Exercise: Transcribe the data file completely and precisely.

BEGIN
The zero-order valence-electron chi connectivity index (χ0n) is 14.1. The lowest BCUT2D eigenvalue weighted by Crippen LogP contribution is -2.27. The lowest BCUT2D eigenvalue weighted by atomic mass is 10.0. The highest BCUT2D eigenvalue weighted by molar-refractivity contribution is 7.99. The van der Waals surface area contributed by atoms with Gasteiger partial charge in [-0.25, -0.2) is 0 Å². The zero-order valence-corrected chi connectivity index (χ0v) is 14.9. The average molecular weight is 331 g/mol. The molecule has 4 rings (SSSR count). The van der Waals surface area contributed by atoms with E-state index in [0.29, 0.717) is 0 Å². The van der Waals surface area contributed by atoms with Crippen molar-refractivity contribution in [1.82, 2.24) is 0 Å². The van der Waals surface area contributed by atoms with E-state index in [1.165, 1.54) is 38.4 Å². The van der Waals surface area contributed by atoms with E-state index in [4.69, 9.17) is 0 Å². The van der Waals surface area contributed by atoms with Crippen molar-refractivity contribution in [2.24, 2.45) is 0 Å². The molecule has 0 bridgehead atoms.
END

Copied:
The zero-order valence-electron chi connectivity index (χ0n) is 14.1. The lowest BCUT2D eigenvalue weighted by Crippen LogP contribution is -2.27. The lowest BCUT2D eigenvalue weighted by atomic mass is 10.0. The highest BCUT2D eigenvalue weighted by molar-refractivity contribution is 7.99. The van der Waals surface area contributed by atoms with Gasteiger partial charge in [-0.25, -0.2) is 0 Å². The zero-order valence-corrected chi connectivity index (χ0v) is 14.9. The average molecular weight is 331 g/mol. The molecule has 4 rings (SSSR count). The van der Waals surface area contributed by atoms with E-state index in [0.29, 0.717) is 0 Å². The van der Waals surface area contributed by atoms with Crippen molar-refractivity contribution in [1.82, 2.24) is 0 Å². The van der Waals surface area contributed by atoms with E-state index in [1.165, 1.54) is 38.4 Å². The van der Waals surface area contributed by atoms with E-state index in [4.69, 9.17) is 0 Å². The van der Waals surface area contributed by atoms with Crippen molar-refractivity contribution in [2.24, 2.45) is 0 Å². The molecule has 0 bridgehead atoms.